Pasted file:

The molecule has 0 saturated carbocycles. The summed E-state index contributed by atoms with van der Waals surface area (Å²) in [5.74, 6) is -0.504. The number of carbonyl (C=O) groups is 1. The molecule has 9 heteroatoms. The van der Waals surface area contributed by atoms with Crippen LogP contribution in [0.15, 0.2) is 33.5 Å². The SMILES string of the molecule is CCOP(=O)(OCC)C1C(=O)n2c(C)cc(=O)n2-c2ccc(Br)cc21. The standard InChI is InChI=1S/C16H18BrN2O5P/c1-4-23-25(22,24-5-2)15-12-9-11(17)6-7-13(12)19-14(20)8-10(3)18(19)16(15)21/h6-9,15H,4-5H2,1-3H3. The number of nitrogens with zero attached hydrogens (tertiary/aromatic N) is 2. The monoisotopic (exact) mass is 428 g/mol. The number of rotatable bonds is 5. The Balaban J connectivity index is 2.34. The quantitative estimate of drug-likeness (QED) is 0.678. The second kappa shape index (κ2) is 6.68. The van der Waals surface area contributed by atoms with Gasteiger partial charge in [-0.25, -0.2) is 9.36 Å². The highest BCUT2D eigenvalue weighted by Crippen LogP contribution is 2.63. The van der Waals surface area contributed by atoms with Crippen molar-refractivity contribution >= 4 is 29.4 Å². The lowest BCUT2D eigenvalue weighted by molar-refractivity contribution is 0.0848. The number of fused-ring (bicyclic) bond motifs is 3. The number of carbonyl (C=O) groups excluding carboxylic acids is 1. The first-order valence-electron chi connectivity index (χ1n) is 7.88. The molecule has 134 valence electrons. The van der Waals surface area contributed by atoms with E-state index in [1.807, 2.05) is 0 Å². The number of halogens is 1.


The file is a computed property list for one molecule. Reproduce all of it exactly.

The molecule has 0 saturated carbocycles. The summed E-state index contributed by atoms with van der Waals surface area (Å²) in [5.74, 6) is -0.504. The number of carbonyl (C=O) groups is 1. The molecule has 9 heteroatoms. The van der Waals surface area contributed by atoms with Crippen LogP contribution in [0.15, 0.2) is 33.5 Å². The SMILES string of the molecule is CCOP(=O)(OCC)C1C(=O)n2c(C)cc(=O)n2-c2ccc(Br)cc21. The standard InChI is InChI=1S/C16H18BrN2O5P/c1-4-23-25(22,24-5-2)15-12-9-11(17)6-7-13(12)19-14(20)8-10(3)18(19)16(15)21/h6-9,15H,4-5H2,1-3H3. The number of nitrogens with zero attached hydrogens (tertiary/aromatic N) is 2. The monoisotopic (exact) mass is 428 g/mol. The number of rotatable bonds is 5. The Balaban J connectivity index is 2.34. The quantitative estimate of drug-likeness (QED) is 0.678. The second kappa shape index (κ2) is 6.68. The van der Waals surface area contributed by atoms with Gasteiger partial charge in [-0.25, -0.2) is 9.36 Å². The highest BCUT2D eigenvalue weighted by Crippen LogP contribution is 2.63. The van der Waals surface area contributed by atoms with Crippen molar-refractivity contribution >= 4 is 29.4 Å². The lowest BCUT2D eigenvalue weighted by molar-refractivity contribution is 0.0848. The number of fused-ring (bicyclic) bond motifs is 3. The number of carbonyl (C=O) groups excluding carboxylic acids is 1. The first-order valence-electron chi connectivity index (χ1n) is 7.88. The molecule has 134 valence electrons. The van der Waals surface area contributed by atoms with E-state index in [1.807, 2.05) is 0 Å². The number of halogens is 1.